Brussels, 03 Mar 2003
Europe is providing insights into climate history and is at the cutting edge of polar research. This was the consensus as the European Commission showcased EU polar projects on 28 February in Bremerhaven, Germany.
The presentation of the EU polar research projects coincided with the departing of scientists from these projects for another research expedition, aboard Polarstern, a double-hulled icebreaker research vessel.
'Europe is at the forefront of international efforts in polar research. The North and South Poles are unique indicators of climate change processes and therefore polar research is a key element in our overall research effort on global climate change, ' said EU Research Commissioner, Philippe Busquin.
An example of European prominence in this area is the project for ice coring in Antarctica (EPICA), which has recovered ice near bedrock from a depth of over 3,000 metres. This ice is approximately 800,000 years old. It is believed that information about how our climate worked in the past is locked in the ice.
EPICA involves 13 partners from eight EU countries as well as Norway and Switzerland, and has a total budget of 7.06 million euro. It is coordinated by the European science foundation (ESF) and funded by the EU under the Fifth Framework programme's Energy, environment and sustainable development programme (EESD).
While other ice coring research initiatives have taken place around the world EPICA provides the oldest ice ever retrieved in Antarctica.
Such a retrieval is a 'milestone' for scientific research in this area and is expected to enhance scientists understanding of current global climate change and predict future changes, Heinz Miller, coordinator of EPICA, told CORDIS News.
Mr Miller said that the final outcome of the discovery is expected to help shape environmental policy in Europe.
The EPICA team also works closely with other polar research projects, such as the EU Arctic ice cover simulation experiment (AICSEX) project, which uses a century scale perspective to assess the changes in the arctic climate system. Also funded under FP5's EESD programme, AICSEX involves seven partners from the EU and Norway and has a total budget of 2.42 million euro.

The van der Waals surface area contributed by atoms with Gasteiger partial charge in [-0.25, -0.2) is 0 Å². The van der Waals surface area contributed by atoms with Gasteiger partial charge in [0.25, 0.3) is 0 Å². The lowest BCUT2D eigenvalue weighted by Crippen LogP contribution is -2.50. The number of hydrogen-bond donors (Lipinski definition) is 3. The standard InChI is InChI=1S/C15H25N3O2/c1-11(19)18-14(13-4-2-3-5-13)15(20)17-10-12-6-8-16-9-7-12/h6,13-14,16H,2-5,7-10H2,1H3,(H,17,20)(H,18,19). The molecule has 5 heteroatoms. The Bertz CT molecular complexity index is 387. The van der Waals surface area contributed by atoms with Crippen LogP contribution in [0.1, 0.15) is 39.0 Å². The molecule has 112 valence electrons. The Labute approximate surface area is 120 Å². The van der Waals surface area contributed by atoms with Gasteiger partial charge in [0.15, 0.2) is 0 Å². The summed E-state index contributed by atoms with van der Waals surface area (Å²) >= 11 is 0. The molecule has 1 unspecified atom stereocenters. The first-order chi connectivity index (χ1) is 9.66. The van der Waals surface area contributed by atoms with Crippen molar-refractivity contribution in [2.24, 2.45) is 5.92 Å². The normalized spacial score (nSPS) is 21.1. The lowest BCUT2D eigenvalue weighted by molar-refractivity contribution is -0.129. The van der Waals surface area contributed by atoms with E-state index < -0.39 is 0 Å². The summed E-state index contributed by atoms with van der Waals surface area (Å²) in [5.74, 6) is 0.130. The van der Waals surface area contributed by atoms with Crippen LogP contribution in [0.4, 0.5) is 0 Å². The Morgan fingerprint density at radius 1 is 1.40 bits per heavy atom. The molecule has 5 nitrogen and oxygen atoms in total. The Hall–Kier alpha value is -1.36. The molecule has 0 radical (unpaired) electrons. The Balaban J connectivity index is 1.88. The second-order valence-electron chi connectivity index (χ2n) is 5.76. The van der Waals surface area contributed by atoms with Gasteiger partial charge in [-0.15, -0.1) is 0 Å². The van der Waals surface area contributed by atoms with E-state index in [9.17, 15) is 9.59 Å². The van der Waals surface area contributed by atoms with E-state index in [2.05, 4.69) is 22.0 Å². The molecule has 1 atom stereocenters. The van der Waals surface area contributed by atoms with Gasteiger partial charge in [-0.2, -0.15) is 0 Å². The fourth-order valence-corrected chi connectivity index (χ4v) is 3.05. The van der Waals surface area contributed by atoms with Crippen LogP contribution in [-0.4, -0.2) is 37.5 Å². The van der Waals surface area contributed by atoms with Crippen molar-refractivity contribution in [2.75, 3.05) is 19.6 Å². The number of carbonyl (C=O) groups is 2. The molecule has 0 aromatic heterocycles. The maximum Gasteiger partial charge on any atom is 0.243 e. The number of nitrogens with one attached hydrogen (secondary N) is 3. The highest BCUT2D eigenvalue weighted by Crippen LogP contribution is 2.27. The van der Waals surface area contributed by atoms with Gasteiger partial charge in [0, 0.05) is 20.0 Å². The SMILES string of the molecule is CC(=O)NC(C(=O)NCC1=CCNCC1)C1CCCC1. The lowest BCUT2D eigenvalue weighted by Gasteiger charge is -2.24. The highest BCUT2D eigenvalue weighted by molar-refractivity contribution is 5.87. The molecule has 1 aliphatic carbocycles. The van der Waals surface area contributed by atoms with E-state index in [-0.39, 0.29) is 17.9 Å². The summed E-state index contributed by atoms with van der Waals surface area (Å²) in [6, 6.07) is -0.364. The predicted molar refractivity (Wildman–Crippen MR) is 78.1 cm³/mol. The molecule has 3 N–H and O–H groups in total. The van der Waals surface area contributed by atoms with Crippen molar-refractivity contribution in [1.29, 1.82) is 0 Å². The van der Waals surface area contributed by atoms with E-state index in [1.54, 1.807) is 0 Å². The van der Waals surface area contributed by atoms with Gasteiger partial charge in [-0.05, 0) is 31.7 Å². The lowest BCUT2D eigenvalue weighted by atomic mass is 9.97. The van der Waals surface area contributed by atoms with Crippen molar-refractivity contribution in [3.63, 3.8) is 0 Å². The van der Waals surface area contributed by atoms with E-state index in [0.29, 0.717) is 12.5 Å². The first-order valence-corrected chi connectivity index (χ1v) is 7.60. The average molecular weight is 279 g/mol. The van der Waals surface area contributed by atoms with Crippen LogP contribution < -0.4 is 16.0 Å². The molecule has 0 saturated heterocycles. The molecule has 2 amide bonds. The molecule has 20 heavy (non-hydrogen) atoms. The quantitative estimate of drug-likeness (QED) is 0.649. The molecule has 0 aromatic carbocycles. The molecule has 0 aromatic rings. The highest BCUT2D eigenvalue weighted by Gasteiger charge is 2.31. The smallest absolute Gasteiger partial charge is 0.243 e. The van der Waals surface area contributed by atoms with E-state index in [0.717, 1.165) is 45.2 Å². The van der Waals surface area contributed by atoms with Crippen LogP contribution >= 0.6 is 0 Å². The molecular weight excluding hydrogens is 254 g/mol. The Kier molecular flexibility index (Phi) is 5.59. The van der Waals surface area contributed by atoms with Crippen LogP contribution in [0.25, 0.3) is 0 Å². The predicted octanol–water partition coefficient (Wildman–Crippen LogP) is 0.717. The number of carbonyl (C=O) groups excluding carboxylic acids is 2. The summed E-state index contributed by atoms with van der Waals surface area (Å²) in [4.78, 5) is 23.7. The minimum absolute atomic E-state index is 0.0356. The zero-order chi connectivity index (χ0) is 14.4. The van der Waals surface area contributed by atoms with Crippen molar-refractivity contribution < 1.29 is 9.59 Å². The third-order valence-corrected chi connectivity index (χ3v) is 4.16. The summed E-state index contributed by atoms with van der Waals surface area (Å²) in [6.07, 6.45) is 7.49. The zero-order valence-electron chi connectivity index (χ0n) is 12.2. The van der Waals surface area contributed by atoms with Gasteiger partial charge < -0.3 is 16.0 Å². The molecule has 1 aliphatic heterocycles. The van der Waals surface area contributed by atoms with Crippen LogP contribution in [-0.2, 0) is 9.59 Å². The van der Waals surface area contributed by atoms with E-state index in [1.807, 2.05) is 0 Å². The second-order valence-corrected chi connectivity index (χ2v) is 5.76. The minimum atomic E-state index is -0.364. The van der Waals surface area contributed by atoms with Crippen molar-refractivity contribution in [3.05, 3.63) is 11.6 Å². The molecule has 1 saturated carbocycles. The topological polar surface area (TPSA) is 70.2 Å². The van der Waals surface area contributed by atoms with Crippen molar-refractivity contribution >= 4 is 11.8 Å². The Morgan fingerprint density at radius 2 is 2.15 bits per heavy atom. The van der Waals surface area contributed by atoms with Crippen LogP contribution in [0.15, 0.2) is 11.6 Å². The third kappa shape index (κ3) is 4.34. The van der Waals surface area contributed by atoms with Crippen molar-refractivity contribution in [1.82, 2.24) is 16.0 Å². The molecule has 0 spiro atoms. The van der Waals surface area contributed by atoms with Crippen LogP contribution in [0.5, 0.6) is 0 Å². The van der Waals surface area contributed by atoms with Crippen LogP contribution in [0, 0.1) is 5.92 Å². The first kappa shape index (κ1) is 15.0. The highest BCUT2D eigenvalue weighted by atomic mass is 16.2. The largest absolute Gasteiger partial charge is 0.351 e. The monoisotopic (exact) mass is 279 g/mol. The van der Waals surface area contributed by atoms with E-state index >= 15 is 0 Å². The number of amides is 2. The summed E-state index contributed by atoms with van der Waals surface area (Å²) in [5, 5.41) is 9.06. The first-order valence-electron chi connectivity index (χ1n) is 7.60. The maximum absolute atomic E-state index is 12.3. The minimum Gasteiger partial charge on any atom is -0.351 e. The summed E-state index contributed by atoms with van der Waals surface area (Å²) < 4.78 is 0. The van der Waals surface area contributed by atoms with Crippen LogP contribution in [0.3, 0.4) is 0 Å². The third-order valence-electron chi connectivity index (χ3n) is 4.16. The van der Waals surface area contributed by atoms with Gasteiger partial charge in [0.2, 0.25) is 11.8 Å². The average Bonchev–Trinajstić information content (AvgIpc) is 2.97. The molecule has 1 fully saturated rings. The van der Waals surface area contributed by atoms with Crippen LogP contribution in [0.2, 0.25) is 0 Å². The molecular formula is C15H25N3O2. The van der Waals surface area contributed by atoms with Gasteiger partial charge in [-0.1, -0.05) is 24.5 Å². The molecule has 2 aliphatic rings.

AICSEX scientists have recently analysed the ice cover in the Arctic Ocean and suggested that significant changes have occurred in the latter part of the last century. These changes have resulted in the average thickness of ice decreasing by 8 per cent, which is a comparable to the surface area of France.
However, while previous cooling periods in the Arctic were caused by natural fluctuations in the climate system, 'we believe there are strong indications that the warming trend and decrease in the ice extent in the last 20 years cannot be explained by natural processes alone,' said Mr Ola Johannessen, coordinator of AICSEX.
Speaking to CORDIS News, Mr Johannessen added that it was essential to assess all available ice thickness observations from the Arctic Ocean during the last century as 'extrapolating the ice thickness decrease [...] indicates that the Arctic Ocean could be ice-free 50 years from now, causing a dramatic change in the albedo, with significant effects on the global climate system. '
The project findings suggest that such developments could have both a positive and negative impact on the climate. For instance, replacing ice cover with cold water, which has high capacity for carbon dioxide (CO2) absorption, could create a new sink for atmospheric CO2. This could help decrease global warming.
Similarly, decreasing ice cover would benefit marine transportation and provide easier and safer logistics for offshore oil activities in the Arctic region. Increased fisheries in new previously ice-covered regions would contribute positively to the global food supplies.
However, melting ice would also result in less plankton and thus have a negative effect on the marine biodiversity in the area. Furthermore, drastically decreasing ice would affect the transport of heat by the Gulf Stream and North Atlantic current, which, it is believed, would have significant consequences on the climate in Europe.